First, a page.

Fitch Ratings announced that it has placed the ratings of Toronto-based Fairfax Financial Holdings Limited and its rated subsidiaries and affiliates on Ratings Watch Negative. Fitch had previously assigned the ratings a negative outlook.
Fairfax issued a press release commenting on the action, which noted that, although it “maintains relationships with four major ratings agencies,” and provides them with additional information,” it “does not maintain a relationship with Fitch Ratings.” The company added that it had “not met with Fitch or provided information to Fitch since the spring of 2003 and since that time has requested Fitch to withdraw its ratings on Fairfax.”
As the rating agency’s rather lengthy bulletin shows, it has so far ignored the request. Fitch said it had taken the action because it has “concerns as to increasing liquidity pressures at Fairfax, as well as a continued decline in transparency of management’s public disclosures, which make it increasingly difficult for third parties to judge Fairfax’s creditworthiness.”
Fitch said it “intends to resolve its Rating Watch within several weeks, following additional analysis of publicly available information,” and “barring an increase in our comfort level, Fitch expects to downgrade and/or withdraw Fairfax’s ratings. A withdrawal will occur if Fitch determines that the company’s disclosures do not allow for a reasonable assessment of the financial health of Fairfax as a whole. This would relate primarily to the myriad of evolving intercompany transactions and ownership relationships, both on- and off-shore, as well as a lack of adequate disclosures regarding certain entities and transactions that could effect parent company liquidity.”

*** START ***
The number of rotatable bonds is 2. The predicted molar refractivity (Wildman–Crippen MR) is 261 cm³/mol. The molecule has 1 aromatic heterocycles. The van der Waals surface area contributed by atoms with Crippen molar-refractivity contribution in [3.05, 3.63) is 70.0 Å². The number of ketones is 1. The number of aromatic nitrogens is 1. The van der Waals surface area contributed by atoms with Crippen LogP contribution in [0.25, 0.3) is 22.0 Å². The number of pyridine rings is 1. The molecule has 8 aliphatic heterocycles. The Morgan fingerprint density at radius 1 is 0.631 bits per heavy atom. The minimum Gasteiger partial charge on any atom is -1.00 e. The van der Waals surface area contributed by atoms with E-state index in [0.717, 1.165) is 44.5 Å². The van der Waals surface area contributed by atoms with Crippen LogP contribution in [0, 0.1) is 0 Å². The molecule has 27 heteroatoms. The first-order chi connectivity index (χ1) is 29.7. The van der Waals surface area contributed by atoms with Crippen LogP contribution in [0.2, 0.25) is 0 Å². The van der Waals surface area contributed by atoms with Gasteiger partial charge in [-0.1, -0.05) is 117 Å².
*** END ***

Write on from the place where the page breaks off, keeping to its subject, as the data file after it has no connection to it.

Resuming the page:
As a further explanation for its actions Fitch noted that while “Fairfax’s financial disclosures have become more voluminous over the years, Fitch has been concerned by an increasing lack of specific and readily available disclosures.”
Fitch cited the following as areas of “heightened concern:”
— an inability to reconcile second quarter holding company cash based on public disclosures;
— the complex series of transactions related to the Kingsmead run-off syndicates that appears to have been the catalyst for movement of the Advent collateral to Odyssey Re as provider;
— and a number of ownership changes and preferred stock issuances among significant subsidiaries, the rationale of which is unclear.
Fitch added that it “believes that Fairfax may have averted a liquidity squeeze in the second quarter of 2004 resulting from its need to support the collateralization of the Kingsmead run-off. ”
Fitch also said it is “concerned that such a potential cash squeeze occurred after Fairfax’s operating subsidiaries had been experiencing their most favorable market conditions in years. Fitch believes that Fairfax requires a return to profitability and strong operating cash flows from its core operating subsidiaries to truly turn around its fortunes. However, many market observers have indicated a softening of rates has begun in Fairfax’s key markets.
“Finally, Fitch also remains concerned by the adequacy of Fairfax’s reserves for its growing runoff operations, uncertainty as to the true financial position of nSpire Re Limited and its abilities to perform on intercompany reinsurance transactions, the significant use of finite reinsurance within the organization, and Fairfax’s highly leveraged balance sheet and low levels of tangible equity.”
In its bulletin Fairfax stressed that it did meet with the four other rating agencies. Although it didn’t name them, they are presumably Standard & Poor’s, A.M. Best, Moody’s and Weiss, (since it doesn’t meet with Fitch). Fairfax explained that during those meetings it did provide the agencies with “all information necessary or requested by them in order to permit them to perform their ratings functions.” It added that such information “given by a company to ratings agencies necessarily involves a level of detail beyond its public disclosures which provide all material disclosure relating to the company’s results and financial state.”
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